It pays to work.
Least ways, it used to. If the anticipated effect of yesterday’s Congressional Budget Office (CBO) report with regards to Obamacare comes to fruition, it’ll pay not to.
According to the report, about 2.3 million people who are eligible to purchase cheaper health insurance or receive subsidies under Obamacare may voluntarily reduce their hours worked. In other words, a worker putting in full time hours to receive employer-based insurance may decide to cut their hours to part time to receive government subsidies through the exchanges. Or, a worker ineligible for Medicaid by making too much money might reduce their hours to become eligible.
Boy Wonder–he shaved his beard, after all–Jay Carney called the former circumstance of working full time for benefits being “job locked”, and that Obamacare is merely granting people the “freedom” to “make choices”.
In my day, we called working full time to pay our bills simply a “job”. It wasn’t a condition of being, but a necessity, because: stuff costs money. It meshes well with the whole “being an adult” thing that government seems to be doing its damnedest to relive us of. But I digress. Today, I thought of informing my boss that Carney says he’s stifling my “freedom” to make choices for myself, and that he’s “locked” me into my job. However, upon reflection, I didn’t wish to subject myself to a glassy stare before being kindly ordered to leave his office post haste.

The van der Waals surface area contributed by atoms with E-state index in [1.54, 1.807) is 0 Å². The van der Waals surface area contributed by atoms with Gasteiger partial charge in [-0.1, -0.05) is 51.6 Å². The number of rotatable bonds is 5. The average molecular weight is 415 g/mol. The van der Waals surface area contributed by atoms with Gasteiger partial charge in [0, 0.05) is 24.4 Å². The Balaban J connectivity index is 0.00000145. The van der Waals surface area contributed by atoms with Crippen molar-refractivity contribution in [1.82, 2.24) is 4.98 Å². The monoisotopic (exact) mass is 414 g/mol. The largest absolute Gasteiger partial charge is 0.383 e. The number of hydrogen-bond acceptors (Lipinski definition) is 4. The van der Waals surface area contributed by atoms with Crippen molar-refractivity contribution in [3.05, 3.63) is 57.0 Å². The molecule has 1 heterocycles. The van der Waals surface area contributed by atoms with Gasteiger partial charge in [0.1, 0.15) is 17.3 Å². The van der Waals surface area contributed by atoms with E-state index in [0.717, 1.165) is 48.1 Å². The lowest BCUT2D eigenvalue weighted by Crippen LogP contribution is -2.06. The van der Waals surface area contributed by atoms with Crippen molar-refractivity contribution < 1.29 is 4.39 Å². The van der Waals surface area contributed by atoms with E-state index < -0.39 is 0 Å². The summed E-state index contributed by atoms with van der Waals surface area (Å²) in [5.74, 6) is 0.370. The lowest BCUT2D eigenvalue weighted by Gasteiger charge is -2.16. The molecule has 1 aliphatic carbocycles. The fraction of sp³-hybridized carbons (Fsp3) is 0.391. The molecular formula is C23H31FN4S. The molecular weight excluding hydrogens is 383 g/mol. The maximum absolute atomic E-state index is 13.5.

Having the freedom to make decisions for one’s self is generally a virtuous endeavor. However, as Charles C. W. Cooke over at National Review rightly states:
“After all, it is one thing for a person to choose not to work and to accept the natural consequences of that decision, but quite another indeed for a person to choose not to work because others are being forced to subsidize his well-being.”
And that cuts to (one such) problem that conservatives (least ways yours truly) have with the CBO report, and Obamacare in general. The consequences of an individual who chooses to forgo full time work is not solely borne by the individual themselves. Millions of full time workers handing in labor hours for government subsidies means that fewer labor hours are available with which to derive tax revenue from. The equation is simple: Fewer hours worked, less money earned, less money taxed. A shrinking contingent of workers in such a situation are being forced to shoulder a greater burden in paying for government through taxation.
Which is why, if you’re the federal government, you ought be encouraging greater labor participation, not creating a situation whereby people are better off not doing so. A $17.3 operating debt (and the massive interest payments it commands) won’t pay for itself. Short of the Federal Reserve turning on the printing press again–which has it’s own attendant problems–the country needs workers paying taxes. Obamacare” risks diminishing the tax base. So how is the CBO report a “good thing”, as the Administration has been spinning?
If access to health care coverage is a “right”, do we have a further “right” to avoid for ourselves the burden of contributing to its cost? Increasing, the answer is “yes”.
Your tax dollar stands to get thinner in due course, as it’s being forced to cover an ever increasing amount of government services for more people. What could possibly go wrong?